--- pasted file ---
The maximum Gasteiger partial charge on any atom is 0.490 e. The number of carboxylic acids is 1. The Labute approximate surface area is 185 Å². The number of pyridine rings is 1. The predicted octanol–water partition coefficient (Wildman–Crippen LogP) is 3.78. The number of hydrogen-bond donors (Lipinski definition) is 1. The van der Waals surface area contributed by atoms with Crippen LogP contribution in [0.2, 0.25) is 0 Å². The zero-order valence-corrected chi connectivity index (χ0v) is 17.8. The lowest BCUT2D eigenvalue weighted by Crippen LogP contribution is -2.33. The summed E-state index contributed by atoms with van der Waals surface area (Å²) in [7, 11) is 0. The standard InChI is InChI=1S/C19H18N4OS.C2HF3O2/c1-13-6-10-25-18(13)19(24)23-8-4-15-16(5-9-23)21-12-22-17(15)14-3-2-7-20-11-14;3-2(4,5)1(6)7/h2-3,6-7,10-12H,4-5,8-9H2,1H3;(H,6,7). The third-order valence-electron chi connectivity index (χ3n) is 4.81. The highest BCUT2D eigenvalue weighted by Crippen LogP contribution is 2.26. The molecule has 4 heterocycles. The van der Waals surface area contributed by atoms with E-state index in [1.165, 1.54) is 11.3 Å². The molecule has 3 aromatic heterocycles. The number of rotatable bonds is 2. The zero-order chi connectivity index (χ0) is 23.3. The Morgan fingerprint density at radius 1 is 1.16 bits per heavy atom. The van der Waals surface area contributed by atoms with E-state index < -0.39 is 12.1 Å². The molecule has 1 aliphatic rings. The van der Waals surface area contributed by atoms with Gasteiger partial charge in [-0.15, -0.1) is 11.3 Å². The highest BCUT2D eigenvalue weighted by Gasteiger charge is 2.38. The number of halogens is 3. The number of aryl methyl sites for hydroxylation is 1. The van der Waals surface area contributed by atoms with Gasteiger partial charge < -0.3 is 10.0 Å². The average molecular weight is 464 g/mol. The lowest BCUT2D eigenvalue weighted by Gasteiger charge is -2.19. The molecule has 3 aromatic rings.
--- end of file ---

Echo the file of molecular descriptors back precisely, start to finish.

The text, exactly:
The maximum Gasteiger partial charge on any atom is 0.490 e. The number of carboxylic acids is 1. The Labute approximate surface area is 185 Å². The number of pyridine rings is 1. The predicted octanol–water partition coefficient (Wildman–Crippen LogP) is 3.78. The number of hydrogen-bond donors (Lipinski definition) is 1. The van der Waals surface area contributed by atoms with Crippen LogP contribution in [0.2, 0.25) is 0 Å². The zero-order valence-corrected chi connectivity index (χ0v) is 17.8. The lowest BCUT2D eigenvalue weighted by Crippen LogP contribution is -2.33. The summed E-state index contributed by atoms with van der Waals surface area (Å²) in [7, 11) is 0. The standard InChI is InChI=1S/C19H18N4OS.C2HF3O2/c1-13-6-10-25-18(13)19(24)23-8-4-15-16(5-9-23)21-12-22-17(15)14-3-2-7-20-11-14;3-2(4,5)1(6)7/h2-3,6-7,10-12H,4-5,8-9H2,1H3;(H,6,7). The third-order valence-electron chi connectivity index (χ3n) is 4.81. The highest BCUT2D eigenvalue weighted by Crippen LogP contribution is 2.26. The molecule has 4 heterocycles. The van der Waals surface area contributed by atoms with E-state index in [1.165, 1.54) is 11.3 Å². The molecule has 3 aromatic heterocycles. The number of rotatable bonds is 2. The zero-order chi connectivity index (χ0) is 23.3. The Morgan fingerprint density at radius 1 is 1.16 bits per heavy atom. The van der Waals surface area contributed by atoms with E-state index < -0.39 is 12.1 Å². The molecule has 1 aliphatic rings. The van der Waals surface area contributed by atoms with Gasteiger partial charge in [-0.15, -0.1) is 11.3 Å². The highest BCUT2D eigenvalue weighted by Gasteiger charge is 2.38. The number of halogens is 3. The number of aryl methyl sites for hydroxylation is 1. The van der Waals surface area contributed by atoms with Gasteiger partial charge < -0.3 is 10.0 Å². The average molecular weight is 464 g/mol. The lowest BCUT2D eigenvalue weighted by Gasteiger charge is -2.19. The molecule has 3 aromatic rings.